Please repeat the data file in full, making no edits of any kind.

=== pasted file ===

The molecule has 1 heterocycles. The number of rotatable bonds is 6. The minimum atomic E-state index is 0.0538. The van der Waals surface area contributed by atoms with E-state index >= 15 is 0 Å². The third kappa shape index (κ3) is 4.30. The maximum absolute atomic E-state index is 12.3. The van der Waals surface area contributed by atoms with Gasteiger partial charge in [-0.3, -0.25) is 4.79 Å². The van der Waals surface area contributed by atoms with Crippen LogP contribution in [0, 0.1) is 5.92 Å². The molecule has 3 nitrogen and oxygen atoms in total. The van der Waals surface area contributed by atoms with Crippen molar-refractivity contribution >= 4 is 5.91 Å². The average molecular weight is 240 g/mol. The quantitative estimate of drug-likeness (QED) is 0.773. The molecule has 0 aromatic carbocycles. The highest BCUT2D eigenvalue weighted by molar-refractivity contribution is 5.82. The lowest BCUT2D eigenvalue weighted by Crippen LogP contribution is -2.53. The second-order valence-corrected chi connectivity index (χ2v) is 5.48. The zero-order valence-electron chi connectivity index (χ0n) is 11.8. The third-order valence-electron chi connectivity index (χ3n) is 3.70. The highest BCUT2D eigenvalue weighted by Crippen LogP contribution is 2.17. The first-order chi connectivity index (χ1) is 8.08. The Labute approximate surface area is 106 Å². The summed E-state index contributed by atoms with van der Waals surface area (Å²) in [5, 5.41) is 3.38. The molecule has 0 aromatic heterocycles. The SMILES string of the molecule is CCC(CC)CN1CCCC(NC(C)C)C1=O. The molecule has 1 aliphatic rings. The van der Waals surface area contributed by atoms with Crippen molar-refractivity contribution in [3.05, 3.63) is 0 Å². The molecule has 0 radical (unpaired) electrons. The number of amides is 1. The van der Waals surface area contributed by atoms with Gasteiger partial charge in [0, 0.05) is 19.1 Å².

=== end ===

The molecule has 1 heterocycles. The number of rotatable bonds is 6. The minimum atomic E-state index is 0.0538. The van der Waals surface area contributed by atoms with E-state index >= 15 is 0 Å². The third kappa shape index (κ3) is 4.30. The maximum absolute atomic E-state index is 12.3. The van der Waals surface area contributed by atoms with Gasteiger partial charge in [-0.3, -0.25) is 4.79 Å². The van der Waals surface area contributed by atoms with Crippen LogP contribution in [0, 0.1) is 5.92 Å². The molecule has 3 nitrogen and oxygen atoms in total. The van der Waals surface area contributed by atoms with Crippen molar-refractivity contribution >= 4 is 5.91 Å². The average molecular weight is 240 g/mol. The quantitative estimate of drug-likeness (QED) is 0.773. The molecule has 0 aromatic carbocycles. The highest BCUT2D eigenvalue weighted by molar-refractivity contribution is 5.82. The lowest BCUT2D eigenvalue weighted by Crippen LogP contribution is -2.53. The second-order valence-corrected chi connectivity index (χ2v) is 5.48. The zero-order valence-electron chi connectivity index (χ0n) is 11.8. The third-order valence-electron chi connectivity index (χ3n) is 3.70. The highest BCUT2D eigenvalue weighted by Crippen LogP contribution is 2.17. The first-order chi connectivity index (χ1) is 8.08. The Labute approximate surface area is 106 Å². The summed E-state index contributed by atoms with van der Waals surface area (Å²) in [5, 5.41) is 3.38. The molecule has 0 aromatic heterocycles. The SMILES string of the molecule is CCC(CC)CN1CCCC(NC(C)C)C1=O. The molecule has 1 aliphatic rings. The van der Waals surface area contributed by atoms with Crippen molar-refractivity contribution in [3.05, 3.63) is 0 Å². The molecule has 0 radical (unpaired) electrons. The number of amides is 1. The van der Waals surface area contributed by atoms with Gasteiger partial charge in [0, 0.05) is 19.1 Å².